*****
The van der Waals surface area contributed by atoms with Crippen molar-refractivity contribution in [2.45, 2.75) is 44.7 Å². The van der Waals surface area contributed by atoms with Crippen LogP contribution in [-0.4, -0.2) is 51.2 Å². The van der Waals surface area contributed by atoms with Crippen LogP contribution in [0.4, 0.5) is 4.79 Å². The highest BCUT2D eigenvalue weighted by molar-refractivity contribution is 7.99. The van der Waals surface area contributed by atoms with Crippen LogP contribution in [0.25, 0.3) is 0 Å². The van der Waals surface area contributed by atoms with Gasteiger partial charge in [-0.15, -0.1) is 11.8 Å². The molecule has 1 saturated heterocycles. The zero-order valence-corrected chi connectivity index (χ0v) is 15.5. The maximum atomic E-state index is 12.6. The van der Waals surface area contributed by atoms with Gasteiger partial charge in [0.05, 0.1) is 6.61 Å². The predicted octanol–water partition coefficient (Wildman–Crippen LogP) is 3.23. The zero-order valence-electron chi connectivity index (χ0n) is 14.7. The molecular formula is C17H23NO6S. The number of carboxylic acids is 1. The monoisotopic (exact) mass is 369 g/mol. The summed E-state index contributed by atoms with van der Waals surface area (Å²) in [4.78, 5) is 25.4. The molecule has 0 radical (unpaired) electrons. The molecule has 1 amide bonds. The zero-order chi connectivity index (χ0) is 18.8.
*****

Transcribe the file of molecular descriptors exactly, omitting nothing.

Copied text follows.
The van der Waals surface area contributed by atoms with Crippen molar-refractivity contribution in [2.45, 2.75) is 44.7 Å². The van der Waals surface area contributed by atoms with Crippen LogP contribution in [-0.4, -0.2) is 51.2 Å². The van der Waals surface area contributed by atoms with Crippen LogP contribution in [0.4, 0.5) is 4.79 Å². The highest BCUT2D eigenvalue weighted by molar-refractivity contribution is 7.99. The van der Waals surface area contributed by atoms with Crippen LogP contribution in [0.25, 0.3) is 0 Å². The van der Waals surface area contributed by atoms with Gasteiger partial charge in [-0.15, -0.1) is 11.8 Å². The molecule has 1 saturated heterocycles. The zero-order valence-corrected chi connectivity index (χ0v) is 15.5. The maximum atomic E-state index is 12.6. The van der Waals surface area contributed by atoms with Gasteiger partial charge in [0.05, 0.1) is 6.61 Å². The predicted octanol–water partition coefficient (Wildman–Crippen LogP) is 3.23. The zero-order valence-electron chi connectivity index (χ0n) is 14.7. The molecular formula is C17H23NO6S. The number of carboxylic acids is 1. The monoisotopic (exact) mass is 369 g/mol. The summed E-state index contributed by atoms with van der Waals surface area (Å²) in [4.78, 5) is 25.4. The molecule has 0 radical (unpaired) electrons. The molecule has 1 amide bonds. The zero-order chi connectivity index (χ0) is 18.8.